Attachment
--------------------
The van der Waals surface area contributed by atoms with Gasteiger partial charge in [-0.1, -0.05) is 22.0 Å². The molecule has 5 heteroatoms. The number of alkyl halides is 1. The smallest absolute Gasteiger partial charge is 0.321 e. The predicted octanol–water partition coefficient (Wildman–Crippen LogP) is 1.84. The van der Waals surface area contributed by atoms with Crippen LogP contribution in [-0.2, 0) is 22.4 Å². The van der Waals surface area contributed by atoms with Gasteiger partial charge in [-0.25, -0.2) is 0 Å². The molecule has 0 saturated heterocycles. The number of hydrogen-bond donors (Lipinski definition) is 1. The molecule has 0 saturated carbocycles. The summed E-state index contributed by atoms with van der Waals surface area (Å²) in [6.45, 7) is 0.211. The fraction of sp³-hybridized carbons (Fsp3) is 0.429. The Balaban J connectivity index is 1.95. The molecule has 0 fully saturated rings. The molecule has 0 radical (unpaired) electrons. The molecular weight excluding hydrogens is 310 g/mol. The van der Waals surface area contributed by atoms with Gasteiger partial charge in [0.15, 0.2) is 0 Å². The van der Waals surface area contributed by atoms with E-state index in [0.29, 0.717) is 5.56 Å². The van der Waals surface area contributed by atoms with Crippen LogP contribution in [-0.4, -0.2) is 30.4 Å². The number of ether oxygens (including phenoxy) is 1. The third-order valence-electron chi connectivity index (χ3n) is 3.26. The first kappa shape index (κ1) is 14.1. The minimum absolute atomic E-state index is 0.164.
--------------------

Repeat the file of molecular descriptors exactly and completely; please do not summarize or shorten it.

The van der Waals surface area contributed by atoms with Gasteiger partial charge in [-0.1, -0.05) is 22.0 Å². The molecule has 5 heteroatoms. The number of alkyl halides is 1. The smallest absolute Gasteiger partial charge is 0.321 e. The predicted octanol–water partition coefficient (Wildman–Crippen LogP) is 1.84. The van der Waals surface area contributed by atoms with Crippen LogP contribution in [-0.2, 0) is 22.4 Å². The van der Waals surface area contributed by atoms with Gasteiger partial charge in [-0.25, -0.2) is 0 Å². The molecule has 0 saturated heterocycles. The number of hydrogen-bond donors (Lipinski definition) is 1. The molecule has 0 saturated carbocycles. The summed E-state index contributed by atoms with van der Waals surface area (Å²) in [6.45, 7) is 0.211. The fraction of sp³-hybridized carbons (Fsp3) is 0.429. The Balaban J connectivity index is 1.95. The molecule has 0 fully saturated rings. The molecule has 0 radical (unpaired) electrons. The molecular weight excluding hydrogens is 310 g/mol. The van der Waals surface area contributed by atoms with Gasteiger partial charge in [0.15, 0.2) is 0 Å². The van der Waals surface area contributed by atoms with E-state index in [0.29, 0.717) is 5.56 Å². The van der Waals surface area contributed by atoms with Crippen LogP contribution in [-0.4, -0.2) is 30.4 Å². The number of ether oxygens (including phenoxy) is 1. The third-order valence-electron chi connectivity index (χ3n) is 3.26. The first kappa shape index (κ1) is 14.1. The minimum absolute atomic E-state index is 0.164.